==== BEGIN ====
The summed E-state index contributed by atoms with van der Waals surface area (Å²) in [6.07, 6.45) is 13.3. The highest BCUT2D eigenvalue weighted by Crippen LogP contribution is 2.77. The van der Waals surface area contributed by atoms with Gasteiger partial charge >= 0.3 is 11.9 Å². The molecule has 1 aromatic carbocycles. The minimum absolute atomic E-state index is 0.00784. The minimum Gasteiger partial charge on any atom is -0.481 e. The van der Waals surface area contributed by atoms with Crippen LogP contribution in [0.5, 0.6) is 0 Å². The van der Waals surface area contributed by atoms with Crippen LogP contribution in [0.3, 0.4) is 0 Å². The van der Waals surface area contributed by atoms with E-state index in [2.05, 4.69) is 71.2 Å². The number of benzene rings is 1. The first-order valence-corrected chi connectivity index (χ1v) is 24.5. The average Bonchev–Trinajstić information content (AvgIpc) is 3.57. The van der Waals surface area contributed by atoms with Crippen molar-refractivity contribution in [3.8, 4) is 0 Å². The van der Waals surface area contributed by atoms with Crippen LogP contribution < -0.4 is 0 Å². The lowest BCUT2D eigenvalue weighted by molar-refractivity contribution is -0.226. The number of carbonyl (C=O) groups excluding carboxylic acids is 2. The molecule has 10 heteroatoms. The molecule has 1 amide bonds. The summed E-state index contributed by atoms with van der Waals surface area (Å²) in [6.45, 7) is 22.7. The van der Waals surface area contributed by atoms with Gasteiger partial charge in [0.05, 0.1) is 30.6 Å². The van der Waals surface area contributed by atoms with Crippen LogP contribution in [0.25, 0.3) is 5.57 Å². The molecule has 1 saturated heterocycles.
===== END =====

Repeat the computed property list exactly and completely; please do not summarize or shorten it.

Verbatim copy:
The summed E-state index contributed by atoms with van der Waals surface area (Å²) in [6.07, 6.45) is 13.3. The highest BCUT2D eigenvalue weighted by Crippen LogP contribution is 2.77. The van der Waals surface area contributed by atoms with Gasteiger partial charge >= 0.3 is 11.9 Å². The molecule has 1 aromatic carbocycles. The minimum absolute atomic E-state index is 0.00784. The minimum Gasteiger partial charge on any atom is -0.481 e. The van der Waals surface area contributed by atoms with Crippen LogP contribution in [0.5, 0.6) is 0 Å². The van der Waals surface area contributed by atoms with Crippen LogP contribution in [0.3, 0.4) is 0 Å². The van der Waals surface area contributed by atoms with E-state index in [2.05, 4.69) is 71.2 Å². The number of benzene rings is 1. The first-order valence-corrected chi connectivity index (χ1v) is 24.5. The average Bonchev–Trinajstić information content (AvgIpc) is 3.57. The van der Waals surface area contributed by atoms with Crippen molar-refractivity contribution in [3.8, 4) is 0 Å². The van der Waals surface area contributed by atoms with Crippen LogP contribution < -0.4 is 0 Å². The lowest BCUT2D eigenvalue weighted by molar-refractivity contribution is -0.226. The number of carbonyl (C=O) groups excluding carboxylic acids is 2. The molecule has 10 heteroatoms. The molecule has 1 amide bonds. The summed E-state index contributed by atoms with van der Waals surface area (Å²) in [6.45, 7) is 22.7. The van der Waals surface area contributed by atoms with Gasteiger partial charge in [0.05, 0.1) is 30.6 Å². The van der Waals surface area contributed by atoms with Crippen LogP contribution in [0.25, 0.3) is 5.57 Å². The molecule has 1 saturated heterocycles.